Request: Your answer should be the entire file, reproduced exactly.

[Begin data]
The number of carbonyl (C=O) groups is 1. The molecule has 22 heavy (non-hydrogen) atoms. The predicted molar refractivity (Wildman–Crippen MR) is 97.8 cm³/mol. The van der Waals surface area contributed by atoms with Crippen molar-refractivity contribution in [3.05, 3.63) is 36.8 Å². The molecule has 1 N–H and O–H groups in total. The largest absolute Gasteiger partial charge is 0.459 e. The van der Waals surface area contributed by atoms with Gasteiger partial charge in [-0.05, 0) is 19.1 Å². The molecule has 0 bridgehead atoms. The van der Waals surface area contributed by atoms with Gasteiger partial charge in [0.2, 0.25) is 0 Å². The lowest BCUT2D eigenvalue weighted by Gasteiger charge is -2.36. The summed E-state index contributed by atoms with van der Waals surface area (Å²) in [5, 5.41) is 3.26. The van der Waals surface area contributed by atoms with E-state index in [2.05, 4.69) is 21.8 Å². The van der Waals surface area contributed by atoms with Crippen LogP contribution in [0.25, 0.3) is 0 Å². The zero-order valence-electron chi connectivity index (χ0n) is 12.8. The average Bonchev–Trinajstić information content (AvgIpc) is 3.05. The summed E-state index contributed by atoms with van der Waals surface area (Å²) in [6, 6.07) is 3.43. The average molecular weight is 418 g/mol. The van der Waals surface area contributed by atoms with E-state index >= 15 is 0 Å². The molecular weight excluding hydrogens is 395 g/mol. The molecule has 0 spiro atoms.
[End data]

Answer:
The number of carbonyl (C=O) groups is 1. The molecule has 22 heavy (non-hydrogen) atoms. The predicted molar refractivity (Wildman–Crippen MR) is 97.8 cm³/mol. The van der Waals surface area contributed by atoms with Crippen molar-refractivity contribution in [3.05, 3.63) is 36.8 Å². The molecule has 1 N–H and O–H groups in total. The largest absolute Gasteiger partial charge is 0.459 e. The van der Waals surface area contributed by atoms with Gasteiger partial charge in [-0.05, 0) is 19.1 Å². The molecule has 0 bridgehead atoms. The van der Waals surface area contributed by atoms with Gasteiger partial charge in [0.2, 0.25) is 0 Å². The lowest BCUT2D eigenvalue weighted by Gasteiger charge is -2.36. The summed E-state index contributed by atoms with van der Waals surface area (Å²) in [5, 5.41) is 3.26. The van der Waals surface area contributed by atoms with E-state index in [2.05, 4.69) is 21.8 Å². The van der Waals surface area contributed by atoms with Crippen LogP contribution in [0.25, 0.3) is 0 Å². The zero-order valence-electron chi connectivity index (χ0n) is 12.8. The average Bonchev–Trinajstić information content (AvgIpc) is 3.05. The summed E-state index contributed by atoms with van der Waals surface area (Å²) in [6, 6.07) is 3.43. The average molecular weight is 418 g/mol. The van der Waals surface area contributed by atoms with E-state index >= 15 is 0 Å². The molecular weight excluding hydrogens is 395 g/mol. The molecule has 0 spiro atoms.